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cis-Regulatory element evolution is a key mechanism of biological diversification. Surprisingly little is known, however, about patterns of gene regulatory evolution across a range of divergence times, and the extent to which such variation drives local genomic adaptation. In chapter 1, we introduce the functional genomic methods used in this dissertation, and briefly discuss the current state and future prospects for the study of gene regulatory evolution. In chapter 2, we characterize the evolution of regulatory loci in butterflies and moths using ChIP-seq annotation of regulatory elements across three stages of Heliconius head development. In the process we provide a high quality, functionally annotated genome assembly for the butterfly Heliconius erato. Comparing cis-regulatory element conservation across six lepidopteran genomes, we find that regulatory sequences evolve at a pace similar to that of protein-coding regions. we also observe that elements active at multiple developmental stages are markedly more conserved than elements with stage-specific activity. Surprisingly, we also find that stage-specific proximal and distal regulatory elements evolve at nearly identical rates. This study provides a benchmark for genome-wide patterns of regulatory element evolution in insects, and shows that developmental timing of activity strongly predicts patterns of regulatory sequence evolution. In chapter 3, we use functional assays for chromatin accessibility and histone modifications to test the hypothesis that intraspecific genomic divergence is linked to regulatory variation between distinct populations of Heliconius butterflies. We show that population-level variability in both chromatin accessibility and regulatory activity are abundant within the Heliconius genome. We further show that differences in regulatory activity between populations do not require associated differences in chromatin accessibility, illustrating that different modes of regulatory variation can be evolutionarily decoupled. Importantly, patterns of regulatory variation depart from neutral expectations, suggesting that selection underlies much of the observed regulatory divergence. Supporting this, genomic regions with high Fst are highly enriched for variable regulatory elements, and half of all differentially expressed genes have variable promoter-associated regulatory elements. Our work shows that regulatory elements vary between populations at different functional levels, and that selection on variable elements is a major force underlying genomic divergence within species.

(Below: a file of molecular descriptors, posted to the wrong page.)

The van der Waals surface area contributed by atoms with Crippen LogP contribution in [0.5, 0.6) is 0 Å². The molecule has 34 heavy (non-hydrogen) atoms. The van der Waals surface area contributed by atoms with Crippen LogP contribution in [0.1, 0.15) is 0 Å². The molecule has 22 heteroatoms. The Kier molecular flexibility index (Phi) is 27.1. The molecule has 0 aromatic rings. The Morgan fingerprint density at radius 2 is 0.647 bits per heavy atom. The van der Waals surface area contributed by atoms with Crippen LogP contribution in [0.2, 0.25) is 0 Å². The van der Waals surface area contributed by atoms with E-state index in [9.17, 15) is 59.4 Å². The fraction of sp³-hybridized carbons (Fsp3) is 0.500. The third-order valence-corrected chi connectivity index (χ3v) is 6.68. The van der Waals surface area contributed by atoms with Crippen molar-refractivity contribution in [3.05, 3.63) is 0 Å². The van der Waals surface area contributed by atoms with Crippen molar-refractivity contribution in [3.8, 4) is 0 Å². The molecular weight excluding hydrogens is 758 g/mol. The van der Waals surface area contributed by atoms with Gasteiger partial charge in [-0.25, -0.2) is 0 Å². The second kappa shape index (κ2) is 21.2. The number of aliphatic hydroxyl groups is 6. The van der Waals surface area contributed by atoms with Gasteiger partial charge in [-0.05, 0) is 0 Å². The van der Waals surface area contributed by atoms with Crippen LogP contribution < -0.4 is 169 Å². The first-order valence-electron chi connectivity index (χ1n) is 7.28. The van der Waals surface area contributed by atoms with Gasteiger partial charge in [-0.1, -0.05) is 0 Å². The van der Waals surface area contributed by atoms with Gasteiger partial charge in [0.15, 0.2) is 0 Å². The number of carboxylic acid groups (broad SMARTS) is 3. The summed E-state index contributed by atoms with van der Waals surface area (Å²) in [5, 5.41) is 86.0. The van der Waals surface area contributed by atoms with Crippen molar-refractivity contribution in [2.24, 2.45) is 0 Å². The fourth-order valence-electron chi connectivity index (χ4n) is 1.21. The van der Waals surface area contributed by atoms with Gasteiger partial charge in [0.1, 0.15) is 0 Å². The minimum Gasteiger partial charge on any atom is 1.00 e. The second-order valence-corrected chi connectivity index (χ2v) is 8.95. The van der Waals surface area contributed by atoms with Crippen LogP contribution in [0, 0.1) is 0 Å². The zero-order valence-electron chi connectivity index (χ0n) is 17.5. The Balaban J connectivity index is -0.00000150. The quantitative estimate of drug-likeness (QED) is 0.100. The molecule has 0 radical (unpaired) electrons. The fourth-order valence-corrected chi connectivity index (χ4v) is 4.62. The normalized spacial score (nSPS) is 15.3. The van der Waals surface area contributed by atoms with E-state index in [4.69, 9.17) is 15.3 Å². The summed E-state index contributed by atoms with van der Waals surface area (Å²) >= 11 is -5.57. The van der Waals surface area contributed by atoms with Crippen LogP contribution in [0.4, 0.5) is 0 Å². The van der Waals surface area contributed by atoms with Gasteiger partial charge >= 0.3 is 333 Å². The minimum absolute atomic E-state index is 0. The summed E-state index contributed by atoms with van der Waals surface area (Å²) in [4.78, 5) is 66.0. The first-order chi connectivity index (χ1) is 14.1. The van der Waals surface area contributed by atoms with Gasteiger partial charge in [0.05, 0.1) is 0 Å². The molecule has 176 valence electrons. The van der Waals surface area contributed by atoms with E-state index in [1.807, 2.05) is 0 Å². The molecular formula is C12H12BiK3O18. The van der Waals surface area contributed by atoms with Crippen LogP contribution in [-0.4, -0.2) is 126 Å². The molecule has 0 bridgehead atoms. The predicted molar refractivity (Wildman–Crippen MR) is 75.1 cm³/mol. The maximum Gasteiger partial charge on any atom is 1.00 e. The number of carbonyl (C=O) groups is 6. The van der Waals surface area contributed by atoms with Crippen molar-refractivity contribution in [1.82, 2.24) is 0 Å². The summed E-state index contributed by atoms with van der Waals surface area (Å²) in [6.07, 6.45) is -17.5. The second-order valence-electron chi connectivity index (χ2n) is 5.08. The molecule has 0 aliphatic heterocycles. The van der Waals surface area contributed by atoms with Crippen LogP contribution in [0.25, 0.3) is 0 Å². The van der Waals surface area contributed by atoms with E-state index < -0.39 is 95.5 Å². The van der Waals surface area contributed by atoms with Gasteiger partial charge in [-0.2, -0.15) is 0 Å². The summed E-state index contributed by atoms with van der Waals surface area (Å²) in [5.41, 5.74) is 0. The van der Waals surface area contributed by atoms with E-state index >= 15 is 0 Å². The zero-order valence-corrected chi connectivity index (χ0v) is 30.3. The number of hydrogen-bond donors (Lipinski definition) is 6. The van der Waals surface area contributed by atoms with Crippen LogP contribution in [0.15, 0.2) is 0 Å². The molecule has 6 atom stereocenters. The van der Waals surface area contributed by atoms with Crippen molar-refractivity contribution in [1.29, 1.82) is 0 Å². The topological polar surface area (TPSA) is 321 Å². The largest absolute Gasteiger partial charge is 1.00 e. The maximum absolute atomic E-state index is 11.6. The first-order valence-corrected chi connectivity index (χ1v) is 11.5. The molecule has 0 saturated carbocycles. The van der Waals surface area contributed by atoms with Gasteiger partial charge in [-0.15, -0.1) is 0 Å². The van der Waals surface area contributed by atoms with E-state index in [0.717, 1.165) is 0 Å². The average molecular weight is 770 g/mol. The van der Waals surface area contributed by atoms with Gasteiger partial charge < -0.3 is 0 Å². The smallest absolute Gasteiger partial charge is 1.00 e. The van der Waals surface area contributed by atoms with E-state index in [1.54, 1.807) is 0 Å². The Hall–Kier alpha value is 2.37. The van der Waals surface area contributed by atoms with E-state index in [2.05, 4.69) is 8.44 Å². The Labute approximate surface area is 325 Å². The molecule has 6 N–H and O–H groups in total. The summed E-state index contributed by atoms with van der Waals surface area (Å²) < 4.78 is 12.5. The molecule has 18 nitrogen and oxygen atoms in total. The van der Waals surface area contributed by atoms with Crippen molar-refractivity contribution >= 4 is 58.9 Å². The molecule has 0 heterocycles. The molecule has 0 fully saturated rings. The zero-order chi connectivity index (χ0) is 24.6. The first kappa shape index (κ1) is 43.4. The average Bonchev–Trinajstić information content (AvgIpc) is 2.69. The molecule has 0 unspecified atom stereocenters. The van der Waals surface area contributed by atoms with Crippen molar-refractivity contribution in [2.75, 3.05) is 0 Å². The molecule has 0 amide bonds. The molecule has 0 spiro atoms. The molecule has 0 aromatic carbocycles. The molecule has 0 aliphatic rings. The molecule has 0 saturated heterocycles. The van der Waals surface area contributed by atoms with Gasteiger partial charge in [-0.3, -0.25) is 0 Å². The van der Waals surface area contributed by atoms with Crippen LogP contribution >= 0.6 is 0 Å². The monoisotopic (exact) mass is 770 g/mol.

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Evolution & development; Biology
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Reed, Robert D.
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Clark, Andrew
McCune, Amy R.
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Ecology and Evolutionary Biology
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Ph. D., Ecology and Evolutionary Biology
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Doctor of Philosophy
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dissertation or thesis
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